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The Adventures of Ulysses
 
by
Charles Lamb
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The Adventures of Ulysses

3.76 of 5 stars 3.76  ·  rating details  ·  59 ratings  ·  4 reviews
No illustrations.

CHAPTER ONE

The Cicons.--The Fruit of the Lotus-tree.--Polyphemus and the Cyclops.--
The Kingdom of the Winds, and God Aeolus's Fatal Present.--The
Laestrygonian Man-eaters.

CHAPTER TWO

The House of Circe.--Men changed into Beasts.--The Voyage to Hell.--The
Banquet of the Dead.

CHAPTER THREE

The Song of the Sirens.--Scylla and Charybdis.--The Oxen of the Sun.--The
...more
Nook
Published by Ginn & Co. (first published January 1st 1902)
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Community Reviews

(showing 1-30 of 128)
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Perry Whitford
A shortened version of The Odyssey intended for children, edited and recast by early 19th century educator Charles Lamb. Only the journey of Ulysses himself is included, the concurrent story of Telemachus's search for his father completely omitted, with brevity further achieved by 'avoiding the prolixity which marks the speeches and the descriptions in Homer.'(!?)

As such, all the episodes are retold in bright and breezy fashion, with some, such as the stay in the land of the Lotus-eaters and the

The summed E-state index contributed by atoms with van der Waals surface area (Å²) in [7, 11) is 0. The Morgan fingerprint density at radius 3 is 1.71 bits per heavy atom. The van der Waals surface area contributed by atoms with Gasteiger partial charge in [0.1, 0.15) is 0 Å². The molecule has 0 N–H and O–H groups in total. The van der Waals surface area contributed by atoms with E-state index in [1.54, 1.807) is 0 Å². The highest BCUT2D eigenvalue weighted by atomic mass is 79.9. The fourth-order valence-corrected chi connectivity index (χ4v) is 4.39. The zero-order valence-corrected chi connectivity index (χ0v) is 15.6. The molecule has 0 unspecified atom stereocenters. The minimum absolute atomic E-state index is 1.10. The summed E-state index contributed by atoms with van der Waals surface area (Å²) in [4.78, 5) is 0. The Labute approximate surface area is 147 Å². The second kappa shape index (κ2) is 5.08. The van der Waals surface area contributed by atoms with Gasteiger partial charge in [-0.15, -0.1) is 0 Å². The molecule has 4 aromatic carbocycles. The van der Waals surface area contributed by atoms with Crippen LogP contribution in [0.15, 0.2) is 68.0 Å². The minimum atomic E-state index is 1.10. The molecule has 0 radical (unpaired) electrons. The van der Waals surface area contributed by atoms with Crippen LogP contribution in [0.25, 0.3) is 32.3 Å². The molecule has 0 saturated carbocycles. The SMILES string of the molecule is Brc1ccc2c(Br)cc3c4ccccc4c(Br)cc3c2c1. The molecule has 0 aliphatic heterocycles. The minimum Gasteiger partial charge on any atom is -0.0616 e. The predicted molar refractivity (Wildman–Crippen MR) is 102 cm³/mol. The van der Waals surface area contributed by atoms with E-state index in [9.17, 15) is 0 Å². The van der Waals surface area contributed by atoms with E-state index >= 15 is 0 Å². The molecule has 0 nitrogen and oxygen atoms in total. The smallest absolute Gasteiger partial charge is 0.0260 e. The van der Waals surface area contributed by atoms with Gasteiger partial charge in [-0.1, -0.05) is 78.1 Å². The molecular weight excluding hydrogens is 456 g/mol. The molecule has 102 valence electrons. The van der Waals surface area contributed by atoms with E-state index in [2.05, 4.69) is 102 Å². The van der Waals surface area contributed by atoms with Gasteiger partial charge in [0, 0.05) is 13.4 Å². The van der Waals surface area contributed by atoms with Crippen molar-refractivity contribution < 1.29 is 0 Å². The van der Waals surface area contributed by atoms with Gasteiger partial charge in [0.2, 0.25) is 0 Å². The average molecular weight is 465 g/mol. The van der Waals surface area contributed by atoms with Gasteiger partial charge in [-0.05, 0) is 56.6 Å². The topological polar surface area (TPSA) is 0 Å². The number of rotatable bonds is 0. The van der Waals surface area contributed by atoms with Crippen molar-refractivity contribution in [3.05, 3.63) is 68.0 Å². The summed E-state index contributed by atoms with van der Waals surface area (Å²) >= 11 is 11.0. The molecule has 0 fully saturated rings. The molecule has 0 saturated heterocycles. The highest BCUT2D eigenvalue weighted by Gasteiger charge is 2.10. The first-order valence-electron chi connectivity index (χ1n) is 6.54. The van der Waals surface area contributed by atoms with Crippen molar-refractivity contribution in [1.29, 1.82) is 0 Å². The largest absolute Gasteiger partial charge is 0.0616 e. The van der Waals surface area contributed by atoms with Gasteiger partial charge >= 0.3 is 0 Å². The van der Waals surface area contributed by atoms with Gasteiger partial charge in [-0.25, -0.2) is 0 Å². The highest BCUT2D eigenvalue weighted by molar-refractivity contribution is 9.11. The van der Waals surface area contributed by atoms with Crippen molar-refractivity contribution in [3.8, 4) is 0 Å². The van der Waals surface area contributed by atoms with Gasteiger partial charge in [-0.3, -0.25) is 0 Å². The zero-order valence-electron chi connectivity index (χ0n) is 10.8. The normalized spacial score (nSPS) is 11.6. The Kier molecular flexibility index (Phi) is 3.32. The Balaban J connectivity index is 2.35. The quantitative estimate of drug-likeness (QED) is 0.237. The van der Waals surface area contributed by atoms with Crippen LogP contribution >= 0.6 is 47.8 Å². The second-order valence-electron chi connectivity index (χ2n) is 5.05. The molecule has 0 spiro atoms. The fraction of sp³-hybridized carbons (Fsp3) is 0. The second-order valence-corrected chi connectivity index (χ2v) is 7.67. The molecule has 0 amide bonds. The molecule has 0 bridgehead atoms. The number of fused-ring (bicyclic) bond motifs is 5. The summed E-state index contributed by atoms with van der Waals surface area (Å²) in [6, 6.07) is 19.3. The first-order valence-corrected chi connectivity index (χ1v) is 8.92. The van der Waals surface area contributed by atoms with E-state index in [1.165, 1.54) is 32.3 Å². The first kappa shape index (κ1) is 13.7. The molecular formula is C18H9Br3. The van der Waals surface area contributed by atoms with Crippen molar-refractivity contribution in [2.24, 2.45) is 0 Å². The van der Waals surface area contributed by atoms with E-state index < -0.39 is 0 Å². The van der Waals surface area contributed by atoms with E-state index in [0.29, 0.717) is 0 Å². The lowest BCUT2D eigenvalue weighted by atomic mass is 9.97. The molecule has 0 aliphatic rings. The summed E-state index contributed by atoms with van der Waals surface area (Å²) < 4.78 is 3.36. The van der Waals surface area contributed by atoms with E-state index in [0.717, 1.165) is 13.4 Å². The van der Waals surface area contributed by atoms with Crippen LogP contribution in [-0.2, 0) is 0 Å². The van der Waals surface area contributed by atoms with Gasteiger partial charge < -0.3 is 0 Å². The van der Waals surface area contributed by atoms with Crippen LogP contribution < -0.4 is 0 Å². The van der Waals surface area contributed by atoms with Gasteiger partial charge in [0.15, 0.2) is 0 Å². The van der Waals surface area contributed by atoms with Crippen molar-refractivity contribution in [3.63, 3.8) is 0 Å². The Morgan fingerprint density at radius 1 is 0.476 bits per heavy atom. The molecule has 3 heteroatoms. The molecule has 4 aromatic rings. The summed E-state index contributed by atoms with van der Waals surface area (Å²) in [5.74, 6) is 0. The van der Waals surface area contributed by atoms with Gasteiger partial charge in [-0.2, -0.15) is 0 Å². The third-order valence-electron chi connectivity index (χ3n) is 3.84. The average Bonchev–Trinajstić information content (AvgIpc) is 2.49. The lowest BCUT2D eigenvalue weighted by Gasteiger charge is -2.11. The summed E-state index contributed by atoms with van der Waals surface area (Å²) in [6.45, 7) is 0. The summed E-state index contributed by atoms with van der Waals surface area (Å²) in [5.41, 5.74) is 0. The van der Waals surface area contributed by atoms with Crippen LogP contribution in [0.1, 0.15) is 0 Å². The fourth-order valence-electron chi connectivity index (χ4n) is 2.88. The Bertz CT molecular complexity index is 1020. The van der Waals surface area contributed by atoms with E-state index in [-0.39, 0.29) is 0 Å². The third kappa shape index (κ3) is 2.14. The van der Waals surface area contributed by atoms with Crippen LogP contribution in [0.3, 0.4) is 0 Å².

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Hope
Lamb includes the main details of Homer's Odyssey, but skips the first third of Homer's poem and gets right to Ulysses' adventures.

I liked Lamb for his beautiful language and for daring to make moral judgments, calling the greedy sailors "covetous wretches" and the Cyclops a "cannibal." When Ulysses' men eat oxen reserved for the gods, Lamb describes the feast a "rash and sacrilegious banquet." He gives details about Ulysses' descent into hell and of the horrible punishments being suffered ther
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Sylvester
Obviously missing out on a lot of the beautiful language and epic feel of the original, nonetheless enjoyable. I dearly love the character of Ulysses - the strong man who lives more by his wits than by his biceps - even though they are poppin'! There's a picaresque quality to his adventures that I find appealing everytime.
Carol
This is the version of The Odyssey that James Joyce supposedly use to write Ulysses. A great short version of the epic tale.
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Charles Lamb (London, 10 February 1775 – Edmonton, 27 December 1834) was an English essayist with Welsh heritage, best known for his Essays of Elia and for the children's book Tales from Shakespeare, which he produced along with his sister, Mary Lamb (1764–1847).

More about Charles Lamb...
Tales from Shakespeare Essays of Elia More Tales from Shakespeare To War in a Stringbag A Dissertation Upon Roast Pig & Other Essays

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